1 Timothy 6:2-12; Luke 8:1-3
Soon afterwards he went on through cities and villages, proclaiming and bringing the good news of the kingdom of God. The twelve were with him, as well as some women who had been cured of evil spirits and infirmities: Mary, called Magdalene, from whom seven demons had gone out, and Joanna, the wife of Herod’s steward Chuza, and Susanna, and many others, who provided for them out of their resources. Luke 8:1-3
Enthusiastic or Sober?
Contrasting with the sober reading from Timothy, is the tone of enthusiasm, hope and achievement in today’s Gospel story. While the Gospel has more appeal, the other text also have its necessary place in church life. Sometimes we need to be sobered up from intense excitement.
Luke’s brief account mirrors the first springtime of Jesus’ apostolate. The scene is idyllic, that of a glorious tour in which the Lord is winning everyone for the kingdom. The community of disciples around him, the apostles, the women and “many others,” impress us with their serene way of life. Some of them had been cured of serious illness or physical handicap. The “seven devils” from which Magdalene had been released do not necessarily mean sinfulness, much less demonic possession, but do suggest a profound cure that Jesus had worked in her. Sickness and death were reflected the reign of evil in the world and must be totally conquered and removed within the Kingdom of God. God’s final triumph is already anticipated by Luke, who in his “Gospel of women,” gives them a place of honour in this peaceful scene. Again, typical of Luke, the names of influential public figures are introduced, like “Johanna, the wife of Herod’s steward, Chuza,” Somehow, the political and the spiritual Kingdom have come graciously toether. He is already anticipating the purpose of the cross, which is complete redemption, body and spirit, men and women, friends and strangers, heaven and earth.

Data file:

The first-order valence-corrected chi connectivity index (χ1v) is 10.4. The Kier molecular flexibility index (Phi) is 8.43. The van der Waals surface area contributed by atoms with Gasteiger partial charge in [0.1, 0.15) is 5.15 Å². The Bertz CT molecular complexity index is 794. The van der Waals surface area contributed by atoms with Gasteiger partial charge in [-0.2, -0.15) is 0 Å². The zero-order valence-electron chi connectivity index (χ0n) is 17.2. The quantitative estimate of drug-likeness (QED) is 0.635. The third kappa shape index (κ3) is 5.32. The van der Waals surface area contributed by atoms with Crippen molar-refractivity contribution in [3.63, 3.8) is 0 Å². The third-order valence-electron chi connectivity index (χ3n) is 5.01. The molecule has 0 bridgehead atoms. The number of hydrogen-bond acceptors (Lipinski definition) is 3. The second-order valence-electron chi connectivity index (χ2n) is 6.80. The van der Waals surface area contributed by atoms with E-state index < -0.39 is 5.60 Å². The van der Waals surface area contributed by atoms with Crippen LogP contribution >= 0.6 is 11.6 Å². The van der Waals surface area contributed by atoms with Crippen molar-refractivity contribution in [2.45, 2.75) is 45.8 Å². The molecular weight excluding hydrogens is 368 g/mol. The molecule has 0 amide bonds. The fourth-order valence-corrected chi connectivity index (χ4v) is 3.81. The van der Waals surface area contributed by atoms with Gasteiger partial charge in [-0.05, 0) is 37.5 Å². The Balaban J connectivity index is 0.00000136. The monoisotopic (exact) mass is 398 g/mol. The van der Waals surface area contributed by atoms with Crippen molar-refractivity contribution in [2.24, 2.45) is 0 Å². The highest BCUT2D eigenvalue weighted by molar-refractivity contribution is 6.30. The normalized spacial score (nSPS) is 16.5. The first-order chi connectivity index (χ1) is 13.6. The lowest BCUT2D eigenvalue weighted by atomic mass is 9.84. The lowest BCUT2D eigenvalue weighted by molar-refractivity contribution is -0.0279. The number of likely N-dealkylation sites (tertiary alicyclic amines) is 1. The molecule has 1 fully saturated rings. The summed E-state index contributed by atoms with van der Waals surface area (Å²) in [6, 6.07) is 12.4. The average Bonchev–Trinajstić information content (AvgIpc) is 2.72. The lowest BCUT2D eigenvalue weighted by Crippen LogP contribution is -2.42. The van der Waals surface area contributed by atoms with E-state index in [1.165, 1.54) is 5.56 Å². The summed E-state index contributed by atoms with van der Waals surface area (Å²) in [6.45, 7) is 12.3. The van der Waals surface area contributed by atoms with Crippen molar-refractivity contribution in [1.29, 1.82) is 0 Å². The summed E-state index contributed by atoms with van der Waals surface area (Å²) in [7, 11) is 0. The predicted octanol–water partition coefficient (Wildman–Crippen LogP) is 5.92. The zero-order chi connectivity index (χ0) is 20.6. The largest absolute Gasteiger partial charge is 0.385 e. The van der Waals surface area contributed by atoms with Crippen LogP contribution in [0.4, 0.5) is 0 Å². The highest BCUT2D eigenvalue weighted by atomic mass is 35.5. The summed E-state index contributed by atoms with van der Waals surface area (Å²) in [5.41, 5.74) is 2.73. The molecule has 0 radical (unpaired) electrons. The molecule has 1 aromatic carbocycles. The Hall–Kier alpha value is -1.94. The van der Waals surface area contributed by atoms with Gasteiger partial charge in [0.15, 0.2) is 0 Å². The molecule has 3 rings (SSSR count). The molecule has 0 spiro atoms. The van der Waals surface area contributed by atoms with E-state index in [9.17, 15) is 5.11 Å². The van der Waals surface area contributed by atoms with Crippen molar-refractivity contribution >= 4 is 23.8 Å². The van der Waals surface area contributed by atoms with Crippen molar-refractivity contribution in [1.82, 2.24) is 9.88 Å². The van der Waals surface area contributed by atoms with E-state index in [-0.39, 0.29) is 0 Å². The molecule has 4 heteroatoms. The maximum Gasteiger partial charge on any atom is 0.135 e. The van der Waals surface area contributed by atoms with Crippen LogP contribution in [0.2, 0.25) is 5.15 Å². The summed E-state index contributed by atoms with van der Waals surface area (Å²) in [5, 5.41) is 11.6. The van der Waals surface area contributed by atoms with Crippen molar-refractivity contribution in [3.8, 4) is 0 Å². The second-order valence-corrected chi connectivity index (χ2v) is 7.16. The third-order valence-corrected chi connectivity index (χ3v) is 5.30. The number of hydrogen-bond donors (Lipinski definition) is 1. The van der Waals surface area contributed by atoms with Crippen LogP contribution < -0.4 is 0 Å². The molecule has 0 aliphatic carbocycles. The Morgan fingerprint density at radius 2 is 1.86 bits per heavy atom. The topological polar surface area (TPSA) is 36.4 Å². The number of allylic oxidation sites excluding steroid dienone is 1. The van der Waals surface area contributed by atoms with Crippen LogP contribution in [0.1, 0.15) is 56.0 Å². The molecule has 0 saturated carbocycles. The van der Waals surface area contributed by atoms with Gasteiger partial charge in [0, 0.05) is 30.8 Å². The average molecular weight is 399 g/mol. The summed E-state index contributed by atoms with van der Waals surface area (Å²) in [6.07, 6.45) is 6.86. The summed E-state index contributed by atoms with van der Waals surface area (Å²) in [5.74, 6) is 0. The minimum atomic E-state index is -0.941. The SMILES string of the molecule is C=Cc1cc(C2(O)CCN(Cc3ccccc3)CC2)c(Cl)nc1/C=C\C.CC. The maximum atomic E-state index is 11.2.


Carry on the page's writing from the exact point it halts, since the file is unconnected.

First Timothy comes to our help in calmer moments. After we have completed a stretch of joy, peace and accomplishment, it may be time to settle down and review the situation. We need to interrelate events and achievements, to take stock where we have gone, to realize the scope of what we have done and who we are. Perhaps, we need most of all a time of silence, prayer and settling in the Lord.
Source: Association of Catholic Priests